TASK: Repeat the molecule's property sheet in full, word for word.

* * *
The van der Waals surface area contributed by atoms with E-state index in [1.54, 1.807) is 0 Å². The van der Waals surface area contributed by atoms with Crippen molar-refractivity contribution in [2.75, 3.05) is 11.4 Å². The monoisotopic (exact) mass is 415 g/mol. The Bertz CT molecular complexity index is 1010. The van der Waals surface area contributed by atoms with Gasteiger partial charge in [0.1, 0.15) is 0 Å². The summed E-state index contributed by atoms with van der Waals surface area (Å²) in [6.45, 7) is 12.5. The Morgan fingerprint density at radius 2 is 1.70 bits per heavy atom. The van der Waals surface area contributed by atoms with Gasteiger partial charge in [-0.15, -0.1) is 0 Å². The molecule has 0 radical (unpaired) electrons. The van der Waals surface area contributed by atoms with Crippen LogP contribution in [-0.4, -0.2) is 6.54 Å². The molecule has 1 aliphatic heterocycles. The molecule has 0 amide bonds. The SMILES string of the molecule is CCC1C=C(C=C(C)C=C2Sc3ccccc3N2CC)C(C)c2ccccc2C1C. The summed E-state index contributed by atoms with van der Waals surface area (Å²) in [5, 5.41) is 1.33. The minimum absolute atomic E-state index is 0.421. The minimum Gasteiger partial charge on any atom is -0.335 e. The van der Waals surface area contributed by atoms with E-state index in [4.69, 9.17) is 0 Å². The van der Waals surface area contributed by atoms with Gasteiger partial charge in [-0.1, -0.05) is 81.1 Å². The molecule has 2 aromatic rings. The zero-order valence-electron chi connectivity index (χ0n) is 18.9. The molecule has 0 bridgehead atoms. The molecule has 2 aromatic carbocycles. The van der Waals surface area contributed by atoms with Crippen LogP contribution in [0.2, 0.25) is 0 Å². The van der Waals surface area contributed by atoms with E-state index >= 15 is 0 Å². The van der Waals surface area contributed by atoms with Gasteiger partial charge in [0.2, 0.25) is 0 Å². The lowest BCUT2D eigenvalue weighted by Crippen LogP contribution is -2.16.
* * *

The van der Waals surface area contributed by atoms with E-state index in [1.54, 1.807) is 0 Å². The van der Waals surface area contributed by atoms with Crippen molar-refractivity contribution in [2.75, 3.05) is 11.4 Å². The monoisotopic (exact) mass is 415 g/mol. The Bertz CT molecular complexity index is 1010. The van der Waals surface area contributed by atoms with Gasteiger partial charge in [0.1, 0.15) is 0 Å². The summed E-state index contributed by atoms with van der Waals surface area (Å²) in [6.45, 7) is 12.5. The Morgan fingerprint density at radius 2 is 1.70 bits per heavy atom. The van der Waals surface area contributed by atoms with Gasteiger partial charge in [-0.15, -0.1) is 0 Å². The molecule has 0 radical (unpaired) electrons. The van der Waals surface area contributed by atoms with Crippen LogP contribution in [-0.4, -0.2) is 6.54 Å². The molecule has 1 aliphatic heterocycles. The molecule has 0 amide bonds. The SMILES string of the molecule is CCC1C=C(C=C(C)C=C2Sc3ccccc3N2CC)C(C)c2ccccc2C1C. The summed E-state index contributed by atoms with van der Waals surface area (Å²) in [5, 5.41) is 1.33. The minimum absolute atomic E-state index is 0.421. The minimum Gasteiger partial charge on any atom is -0.335 e. The van der Waals surface area contributed by atoms with E-state index in [4.69, 9.17) is 0 Å². The van der Waals surface area contributed by atoms with Gasteiger partial charge in [-0.1, -0.05) is 81.1 Å². The molecule has 2 aromatic rings. The zero-order valence-electron chi connectivity index (χ0n) is 18.9. The molecule has 0 bridgehead atoms. The molecule has 2 aromatic carbocycles. The van der Waals surface area contributed by atoms with Crippen LogP contribution in [0.2, 0.25) is 0 Å². The van der Waals surface area contributed by atoms with E-state index >= 15 is 0 Å². The van der Waals surface area contributed by atoms with Gasteiger partial charge in [0.2, 0.25) is 0 Å². The lowest BCUT2D eigenvalue weighted by Crippen LogP contribution is -2.16.